The Gonadotropin-Inhibitory Hormone: What We Know and What We Still Have to Learn From Fish.
Di Yorio, M. P., Munoz-Cueto, J. A., Paullada-Salmeron, J. A., Somoza, G. M., Tsutsui, K. and Vissio, P.
Departamento de Biodiversidad y Biologia Experimental, Facultad de Ciencias Exactas y Naturales, Universidad de Buenos Aires, Buenos Aires, Argentina.
Instituto de Biodiversidad y Biologia Experimental y Aplicada (IBBEA), CONICET-Universidad de Buenos Aires, Buenos Aires, Argentina.
Department of Biology, Faculty of Marine and Environmental Sciences, University of Cadiz, Puerto Real, Spain.
Marine Research Institute (INMAR), Marine Campus of International Excellence (CEIMAR) and Agrifood Campus of International Excellence (ceiA3), Puerto Real, Spain.
Instituto Tecnologico de Chascomus (CONICET-UNSAM), Chascomus, Argentina.
Department of Biology and Center for Medical Life Science, Waseda University, Tokyo, Japan.
Gonadotropin-inhibitory hormone, GnIH, is named because of its function in birds and mammals; however, in other vertebrates this function is not yet clearly established. More than half of the vertebrate species are teleosts. This group is characterized by the 3R whole genome duplication, a fact that could have been responsible for the great phenotypic complexity and great variability in reproductive strategies and sexual behavior. In this context, we revise GnIH cell bodies and fibers distribution in adult brains of teleosts, discuss its relationship with GnRH variants and summarize the few reports available about the ontogeny of the GnIH system. Considering all the information presented in this review, we propose that in teleosts, GnIH could have other functions beyond reproduction or act as an integrative signal in the reproductive process. However, further studies are required in order to clarify the role of GnIH in this group including its involvement in development, a key stage that strongly impacts on adult life.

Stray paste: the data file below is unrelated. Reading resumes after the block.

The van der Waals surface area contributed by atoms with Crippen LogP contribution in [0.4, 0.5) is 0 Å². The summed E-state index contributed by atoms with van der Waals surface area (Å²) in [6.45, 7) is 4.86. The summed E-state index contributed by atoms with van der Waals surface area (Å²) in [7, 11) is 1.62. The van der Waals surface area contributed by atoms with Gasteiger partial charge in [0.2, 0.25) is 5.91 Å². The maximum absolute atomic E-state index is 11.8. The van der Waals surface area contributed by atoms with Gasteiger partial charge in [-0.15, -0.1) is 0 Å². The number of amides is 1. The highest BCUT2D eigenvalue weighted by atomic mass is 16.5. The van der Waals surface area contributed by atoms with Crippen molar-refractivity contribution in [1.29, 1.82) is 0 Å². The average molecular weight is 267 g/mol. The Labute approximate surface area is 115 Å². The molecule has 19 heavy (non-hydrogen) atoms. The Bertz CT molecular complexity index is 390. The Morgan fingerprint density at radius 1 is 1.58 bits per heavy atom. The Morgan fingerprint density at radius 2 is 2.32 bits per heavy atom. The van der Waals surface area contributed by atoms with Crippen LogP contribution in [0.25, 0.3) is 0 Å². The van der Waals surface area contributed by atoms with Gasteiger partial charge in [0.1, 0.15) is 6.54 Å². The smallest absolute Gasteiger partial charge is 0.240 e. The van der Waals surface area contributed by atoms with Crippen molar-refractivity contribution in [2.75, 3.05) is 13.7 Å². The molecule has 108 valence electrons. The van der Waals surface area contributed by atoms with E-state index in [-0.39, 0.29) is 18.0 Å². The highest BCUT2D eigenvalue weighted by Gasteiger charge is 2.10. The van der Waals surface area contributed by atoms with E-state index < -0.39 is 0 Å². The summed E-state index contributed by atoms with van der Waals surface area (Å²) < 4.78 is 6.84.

Frontiers in Endocrinology 10: 78 (2019)